Beefy Boxes and Bandwidth Generously Provided by pair Networks
Keep It Simple, Stupid
 
PerlMonks  

I miss

by artist (Parson)
on Sep 06, 2005 at 22:01 UTC ( #489698=perlmeditation: print w/ replies, xml ) Need Help??

There are few things, which I really miss, while using Perl over the years. I see it at perlmonks and around the web for various things, yet I become hesitant to learn something new and continue my practices. There could be many reasons, no-need-to-change mentality, other responsibility, adding little to existing code and making workable solutions etc..

I feel that, there are few things which I really miss, that would have made me a better programmer. I guess that new things always come to the market and in the back of my mind, I will continue to have these feelings. Updating myself on contineous base could be a nice project, but than current requirement and needs always take priority over learning "new and/or proven, but might be very useful" technologies.

Do you feel same way? What is the next action?

--Artist

Comment on I miss
Re: I miss
by QM (Vicar) on Sep 06, 2005 at 22:56 UTC
    You have to run in place, or slide backwards.

    When you hear of something new, not to far off your beaten path, take a minute and find out what it is, why people think it's useful, and whether it's "A Good Thing".

    You may not need it now; you may never need it, but just make note of it in case you do. And when you converse with others, you'll know what they're talking about. When you come across a problem that it might apply to, you'll dig deeper.

    For instance, I don't need Feature_X much in my real-world programming, but when I come across a new idea or implementation, I learn a little bit about it. If I ever had to use or develop something serious with Feature_X, I know something of the fundamentals, the keywords, the basic relationships. I'm not afraid of Feature_X. And by knowing something about it, and not being afraid of it, I can make reasonable choices about whether and how to use it, depending on the problem.

    But BehindTheCurve never took the time to understand it. When s/he came upon a use for it, well, you can imagine the tearing of hair and grinding of teeth that occurred. Mostly unnecessarily, too. Because newer Perls and newer modules can do wonderful things with Feature_X, that BehindTheCurve won't be aware of, or even know where to look.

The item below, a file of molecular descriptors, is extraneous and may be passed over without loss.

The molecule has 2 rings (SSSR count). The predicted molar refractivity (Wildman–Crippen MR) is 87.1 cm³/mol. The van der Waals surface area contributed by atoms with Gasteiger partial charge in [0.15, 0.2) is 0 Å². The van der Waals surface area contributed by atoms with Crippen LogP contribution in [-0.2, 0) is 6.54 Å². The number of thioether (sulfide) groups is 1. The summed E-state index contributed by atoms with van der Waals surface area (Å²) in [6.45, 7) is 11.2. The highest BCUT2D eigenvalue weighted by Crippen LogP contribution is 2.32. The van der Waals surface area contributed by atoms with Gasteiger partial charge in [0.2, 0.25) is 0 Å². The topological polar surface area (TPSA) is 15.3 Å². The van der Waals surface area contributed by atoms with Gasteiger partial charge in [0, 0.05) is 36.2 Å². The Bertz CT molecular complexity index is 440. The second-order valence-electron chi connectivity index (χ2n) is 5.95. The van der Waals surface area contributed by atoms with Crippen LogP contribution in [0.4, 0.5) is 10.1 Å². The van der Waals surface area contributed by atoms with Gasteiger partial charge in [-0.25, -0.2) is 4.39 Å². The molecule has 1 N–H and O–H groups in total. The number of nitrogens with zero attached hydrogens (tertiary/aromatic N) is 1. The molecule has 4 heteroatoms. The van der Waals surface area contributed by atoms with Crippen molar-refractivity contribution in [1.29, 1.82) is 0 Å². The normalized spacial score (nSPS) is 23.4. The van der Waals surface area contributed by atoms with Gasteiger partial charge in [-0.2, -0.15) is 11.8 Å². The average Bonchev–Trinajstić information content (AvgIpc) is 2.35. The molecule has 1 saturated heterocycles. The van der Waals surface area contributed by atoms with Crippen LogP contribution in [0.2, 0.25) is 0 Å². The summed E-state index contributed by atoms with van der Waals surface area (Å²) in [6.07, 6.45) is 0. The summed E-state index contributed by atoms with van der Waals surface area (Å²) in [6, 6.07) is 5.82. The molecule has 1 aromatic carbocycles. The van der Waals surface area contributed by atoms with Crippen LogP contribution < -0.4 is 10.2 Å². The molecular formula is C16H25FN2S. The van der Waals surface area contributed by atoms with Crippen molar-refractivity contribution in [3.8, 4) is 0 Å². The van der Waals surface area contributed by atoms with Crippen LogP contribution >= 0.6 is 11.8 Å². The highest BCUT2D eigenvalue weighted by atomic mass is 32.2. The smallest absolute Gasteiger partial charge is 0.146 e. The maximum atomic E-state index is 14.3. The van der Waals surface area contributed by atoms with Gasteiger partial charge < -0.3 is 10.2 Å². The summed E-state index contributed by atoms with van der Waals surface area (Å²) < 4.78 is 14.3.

Of course, no one can keep up with everything new -- it's accelerating exponentially (somewhat driven by Big Marketing, but also by more people communicating more freely, and just being creative and inventive like they always were). That's why I suggest limiting your excursions into new areas based on proximity to your current experience. If you don't have time for anything, then I can might convince you to take time for something paralleling your work and experience. Trying to convince you to see Antarctica when you don't have time to leave your neighborhood is perhaps a waste of both of our times.

    To answer your other question, I often feel like I'm missing out on new developments. But if I do just a little bit of catching up, that feeling goes away, at least for a time.

    I recently followed my own advice, and learned a bit about Prolog from Ovid recently. It expanded my horizons by making me think outside of the Perl idiom, and about different ways to state problems and ask questions. And I can now write Prolog in Perl if I want. Hopefully just one of my many excursions to come in the future.

    -QM
    --
    Quantum Mechanics: The dreams stuff is made of

Re: I miss
by 5mi11er (Deacon) on Sep 06, 2005 at 22:57 UTC
    Wow, ok, some tortured english in there, took me 3 or 4 reads to finally get through it, I'm still not certain I know exactly what you're after.

    The phrase "really miss" is usually directed at something that one used to have/feel, but no longer do. So that is throwing me a bit, I think you are asking what concepts that you don't currently understand that would have made you a better programmer.